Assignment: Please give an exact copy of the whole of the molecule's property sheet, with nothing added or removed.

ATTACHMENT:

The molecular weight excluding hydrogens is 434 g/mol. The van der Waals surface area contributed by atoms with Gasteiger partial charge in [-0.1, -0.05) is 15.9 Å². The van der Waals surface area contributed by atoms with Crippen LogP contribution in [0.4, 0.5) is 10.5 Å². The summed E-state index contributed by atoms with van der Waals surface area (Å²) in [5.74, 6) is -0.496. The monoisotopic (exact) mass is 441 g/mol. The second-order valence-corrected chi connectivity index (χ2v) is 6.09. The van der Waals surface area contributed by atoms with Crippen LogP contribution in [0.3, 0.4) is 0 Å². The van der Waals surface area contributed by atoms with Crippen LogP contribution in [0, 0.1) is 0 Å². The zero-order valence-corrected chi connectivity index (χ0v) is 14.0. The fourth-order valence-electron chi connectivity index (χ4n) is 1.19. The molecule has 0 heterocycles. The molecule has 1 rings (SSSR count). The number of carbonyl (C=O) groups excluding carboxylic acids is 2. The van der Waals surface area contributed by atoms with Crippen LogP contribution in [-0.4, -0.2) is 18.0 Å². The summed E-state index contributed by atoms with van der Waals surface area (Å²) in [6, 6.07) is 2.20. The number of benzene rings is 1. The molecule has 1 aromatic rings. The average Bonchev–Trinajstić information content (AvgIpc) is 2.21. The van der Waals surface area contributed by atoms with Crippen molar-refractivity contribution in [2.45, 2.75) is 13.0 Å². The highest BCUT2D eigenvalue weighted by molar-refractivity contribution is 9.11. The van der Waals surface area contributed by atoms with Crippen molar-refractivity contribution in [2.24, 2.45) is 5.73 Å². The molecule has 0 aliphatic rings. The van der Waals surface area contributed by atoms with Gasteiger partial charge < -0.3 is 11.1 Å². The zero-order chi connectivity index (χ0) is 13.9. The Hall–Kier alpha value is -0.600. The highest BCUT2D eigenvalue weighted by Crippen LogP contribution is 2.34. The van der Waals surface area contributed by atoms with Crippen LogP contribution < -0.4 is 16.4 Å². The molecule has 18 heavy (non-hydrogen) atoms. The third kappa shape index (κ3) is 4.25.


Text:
The molecular weight excluding hydrogens is 434 g/mol. The van der Waals surface area contributed by atoms with Gasteiger partial charge in [-0.1, -0.05) is 15.9 Å². The van der Waals surface area contributed by atoms with Crippen LogP contribution in [0.4, 0.5) is 10.5 Å². The summed E-state index contributed by atoms with van der Waals surface area (Å²) in [5.74, 6) is -0.496. The monoisotopic (exact) mass is 441 g/mol. The second-order valence-corrected chi connectivity index (χ2v) is 6.09. The van der Waals surface area contributed by atoms with Crippen LogP contribution in [0.3, 0.4) is 0 Å². The van der Waals surface area contributed by atoms with Crippen LogP contribution in [0, 0.1) is 0 Å². The zero-order valence-corrected chi connectivity index (χ0v) is 14.0. The fourth-order valence-electron chi connectivity index (χ4n) is 1.19. The molecule has 0 heterocycles. The molecule has 1 rings (SSSR count). The number of carbonyl (C=O) groups excluding carboxylic acids is 2. The van der Waals surface area contributed by atoms with Crippen LogP contribution in [-0.4, -0.2) is 18.0 Å². The summed E-state index contributed by atoms with van der Waals surface area (Å²) in [6, 6.07) is 2.20. The number of benzene rings is 1. The molecule has 1 aromatic rings. The average Bonchev–Trinajstić information content (AvgIpc) is 2.21. The van der Waals surface area contributed by atoms with Crippen molar-refractivity contribution in [2.45, 2.75) is 13.0 Å². The highest BCUT2D eigenvalue weighted by molar-refractivity contribution is 9.11. The van der Waals surface area contributed by atoms with Crippen molar-refractivity contribution in [2.24, 2.45) is 5.73 Å². The molecule has 0 aliphatic rings. The van der Waals surface area contributed by atoms with Gasteiger partial charge < -0.3 is 11.1 Å². The zero-order chi connectivity index (χ0) is 13.9. The Hall–Kier alpha value is -0.600. The highest BCUT2D eigenvalue weighted by Crippen LogP contribution is 2.34. The van der Waals surface area contributed by atoms with Crippen LogP contribution < -0.4 is 16.4 Å². The molecule has 18 heavy (non-hydrogen) atoms. The third kappa shape index (κ3) is 4.25.